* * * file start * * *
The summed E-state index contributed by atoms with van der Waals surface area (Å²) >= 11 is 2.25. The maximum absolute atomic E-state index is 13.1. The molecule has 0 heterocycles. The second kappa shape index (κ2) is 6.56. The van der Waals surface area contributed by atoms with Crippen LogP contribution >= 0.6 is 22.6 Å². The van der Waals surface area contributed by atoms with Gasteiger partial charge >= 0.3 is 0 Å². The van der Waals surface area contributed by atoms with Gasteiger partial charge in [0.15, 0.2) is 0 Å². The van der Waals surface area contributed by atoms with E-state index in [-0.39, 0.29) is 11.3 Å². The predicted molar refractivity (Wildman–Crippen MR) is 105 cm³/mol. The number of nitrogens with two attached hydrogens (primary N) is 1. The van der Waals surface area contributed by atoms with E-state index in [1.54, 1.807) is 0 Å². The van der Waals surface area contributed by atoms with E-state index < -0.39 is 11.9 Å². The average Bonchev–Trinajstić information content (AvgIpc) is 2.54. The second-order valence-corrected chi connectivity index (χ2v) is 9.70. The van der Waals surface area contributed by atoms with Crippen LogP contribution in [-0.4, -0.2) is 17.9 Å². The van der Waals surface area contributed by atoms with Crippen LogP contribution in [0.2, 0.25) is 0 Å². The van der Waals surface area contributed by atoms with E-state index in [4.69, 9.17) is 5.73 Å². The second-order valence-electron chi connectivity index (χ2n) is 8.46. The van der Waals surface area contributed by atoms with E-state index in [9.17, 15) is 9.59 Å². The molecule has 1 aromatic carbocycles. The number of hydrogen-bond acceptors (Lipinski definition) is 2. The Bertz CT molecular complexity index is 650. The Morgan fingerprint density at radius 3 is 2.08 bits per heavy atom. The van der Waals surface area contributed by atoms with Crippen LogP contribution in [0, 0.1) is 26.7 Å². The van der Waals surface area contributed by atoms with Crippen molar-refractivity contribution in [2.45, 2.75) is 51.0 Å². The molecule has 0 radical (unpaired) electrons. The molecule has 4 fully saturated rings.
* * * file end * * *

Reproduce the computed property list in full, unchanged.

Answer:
The summed E-state index contributed by atoms with van der Waals surface area (Å²) >= 11 is 2.25. The maximum absolute atomic E-state index is 13.1. The molecule has 0 heterocycles. The second kappa shape index (κ2) is 6.56. The van der Waals surface area contributed by atoms with Crippen LogP contribution >= 0.6 is 22.6 Å². The van der Waals surface area contributed by atoms with Gasteiger partial charge >= 0.3 is 0 Å². The van der Waals surface area contributed by atoms with Gasteiger partial charge in [0.15, 0.2) is 0 Å². The van der Waals surface area contributed by atoms with E-state index in [-0.39, 0.29) is 11.3 Å². The predicted molar refractivity (Wildman–Crippen MR) is 105 cm³/mol. The number of nitrogens with two attached hydrogens (primary N) is 1. The van der Waals surface area contributed by atoms with E-state index in [1.54, 1.807) is 0 Å². The van der Waals surface area contributed by atoms with E-state index < -0.39 is 11.9 Å². The average Bonchev–Trinajstić information content (AvgIpc) is 2.54. The second-order valence-corrected chi connectivity index (χ2v) is 9.70. The van der Waals surface area contributed by atoms with Crippen LogP contribution in [-0.4, -0.2) is 17.9 Å². The van der Waals surface area contributed by atoms with Crippen LogP contribution in [0.2, 0.25) is 0 Å². The van der Waals surface area contributed by atoms with E-state index in [4.69, 9.17) is 5.73 Å². The second-order valence-electron chi connectivity index (χ2n) is 8.46. The van der Waals surface area contributed by atoms with E-state index in [9.17, 15) is 9.59 Å². The molecule has 1 aromatic carbocycles. The number of hydrogen-bond acceptors (Lipinski definition) is 2. The Bertz CT molecular complexity index is 650. The Morgan fingerprint density at radius 3 is 2.08 bits per heavy atom. The van der Waals surface area contributed by atoms with Crippen LogP contribution in [0, 0.1) is 26.7 Å². The van der Waals surface area contributed by atoms with Crippen molar-refractivity contribution in [2.45, 2.75) is 51.0 Å². The molecule has 0 radical (unpaired) electrons. The molecule has 4 fully saturated rings.